The shoulder is one of the largest and most complex joints in the body, where many muscles act to provide the widest range of motion of any part of the body. This flexibility is also what makes the shoulder prone to instability and injury.
The shoulder joint is formed where the humerus (upper arm bone) fits into the scapula (shoulder blade), like a ball and socket. The clavicle (collarbone) extends across the front of the shoulder from the sternum to the scapula and helps stabilize the shoulder’s movements.
WHAT IS A FROZEN SHOULDER?
Frozen shoulder, also known as adhesive capsulitis, is a shoulder condition that causes pain and stiffness in your shoulder joint. When the tissues in your shoulder joint become thicker and tighter, scar tissue develops over time. As a result, your shoulder joint doesn’t have enough space to rotate properly and becomes very hard to move. This pain and stiffness usually begins gradually, worsens over time and then finally goes away. This can take anywhere from a year to 3 years.
WHAT ARE THE SYMPTOMS OF A FROZEN SHOULDER?
Typical signs and symptoms of a frozen shoulder are severe pain and being unable to move your shoulder. This pain may also worsen at night, making it difficult to sleep.
There are 3 stages to a frozen shoulder:
- Freezing stage
- You experience pain in your shoulder every time you move it
- Your range of motion starts becoming limited
- This stage typically lasts between 6 weeks to 9 months
- Frozen stage
- Your pain reduces during this period, but stiffness of your shoulder remains
- It is more difficult to use your shoulder for daily activities
- This stage typically lasts between 4 to 6 months
- Thawing stage
- Your start to regain your range of motion
- Pain may improve, but may recur from time to time
- This stage typically lasts between 6 months to 2 years
WHAT ARE THE CAUSES AND RISK FACTORS OF A FROZEN SHOULDER?
The causes of a frozen shoulder are not fully understood. However, we do know that certain groups of people are more at risk than others.
Risk factors of a frozen shoulder include:
- Age: 40 years and older
- Gender: Women have higher risk of developing a frozen shoulder compared to men
- Being immobilized for long periods of time: if you previously had a stroke or surgery
- Endocrine conditions: diabetes and thyroid problems
- Diseases: Parkinson’s and cardiac disease
- Trauma or injury: eg. Fractures
WHAT IS THE DIAGNOSIS OF A FROZEN SHOULDER?
Your Doctor will first check on the symptoms and history of the injury, before conducting a physical examination of your shoulder. Your doctor will check on your range of motion passively (Doctor will move your arms himself) and actively (Doctor will get you to do the movement yourself). By doing this, he can assess your range of motion by seeing how far you can move your arm and how badly it hurts.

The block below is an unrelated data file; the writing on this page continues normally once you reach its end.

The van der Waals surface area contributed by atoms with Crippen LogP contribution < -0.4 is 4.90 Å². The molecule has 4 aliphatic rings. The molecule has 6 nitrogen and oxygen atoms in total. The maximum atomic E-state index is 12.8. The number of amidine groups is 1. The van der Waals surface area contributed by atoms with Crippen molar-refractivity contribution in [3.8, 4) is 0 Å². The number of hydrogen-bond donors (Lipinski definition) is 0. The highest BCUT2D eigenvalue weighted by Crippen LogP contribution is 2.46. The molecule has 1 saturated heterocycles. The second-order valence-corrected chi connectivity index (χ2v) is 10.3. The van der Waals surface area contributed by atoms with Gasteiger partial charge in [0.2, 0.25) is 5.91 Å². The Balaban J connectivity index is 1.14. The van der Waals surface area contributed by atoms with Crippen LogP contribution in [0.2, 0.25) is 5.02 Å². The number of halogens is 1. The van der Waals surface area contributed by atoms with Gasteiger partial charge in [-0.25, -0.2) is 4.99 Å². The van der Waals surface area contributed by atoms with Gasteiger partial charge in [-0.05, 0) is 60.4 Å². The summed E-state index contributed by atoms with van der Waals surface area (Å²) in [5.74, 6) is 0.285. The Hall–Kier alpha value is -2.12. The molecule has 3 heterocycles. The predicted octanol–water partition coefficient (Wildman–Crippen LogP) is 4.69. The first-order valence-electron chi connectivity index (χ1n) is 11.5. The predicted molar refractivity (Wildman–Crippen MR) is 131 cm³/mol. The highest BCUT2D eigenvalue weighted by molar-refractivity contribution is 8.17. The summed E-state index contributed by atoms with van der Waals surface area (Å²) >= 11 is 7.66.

Imaging tests such as an X-ray, ultrasound or MRI may be ordered by your doctor to help rule out other conditions that may cause stiffness and pain, such as arthritis or a torn rotator cuff.
WHAT ARE THE TREATMENT OPTIONS FOR A FROZEN SHOULDER?
Frozen shoulder generally improves over time, even though it may take up to 3 years. Treatment for frozen shoulder aims to control the pain and restore motion and strength in the shoulder joint.
Most people improve with non-surgical treatments. These include:
- Physical Therapy
The most common form of treatment, you will learn a range of motion exercises to help restore mobility in your shoulder under the guidance of a physiotherapist. These include simple stretching exercises which can be done at home.
Over-the-counter or prescription non-steroidal anti-inflammatory drugs (NSAIDs) may be prescribed by your doctor to relieve pain and inflammation of the shoulder joint.
- Steroid injections
A corticosteroid such as cortisone can be injected directly into your shoulder joint to relieve severe pain and swelling.
This involves gently injecting a large volume of sterile fluid into the shoulder joint to expand and stretch the shoulder joint capsule.
- Hot or cold compress
Application of a hot or cold compress to the affected area to reduce mild pain
Should non-surgical treatments fail to work, your doctor may advise surgery. This is typically offered during the Frozen stage (stage 2) of your frozen shoulder. Surgical options include:
- Manipulation under anaesthesia
During this procedure, you will be unconscious and your doctor will force your shoulder past the limited range. This causes the tissues of the joint capsule to stretch or tear, releasing the tightening and increases range of motion.
- Shoulder arthroscopy
During this procedure, incisions will be made around your shoulder. Your doctor will insert pencil-sized surgical tools to cut through the tight tissues of the joint capsule.
In many cases, manipulation and arthroscopy are used together to obtain the best results. Most patients have good outcomes with these procedures.
RECOVERY AFTER SURGERY
If you have done surgery for your frozen shoulder, recovery time after surgery can vary from 6 weeks to 3 months. Physiotherapy is necessary to maintain the motion achieved with surgery, and to improve your range of motion. Long-term outcomes are generally good, with most patients having reduced or no pain, and an improved range of motion.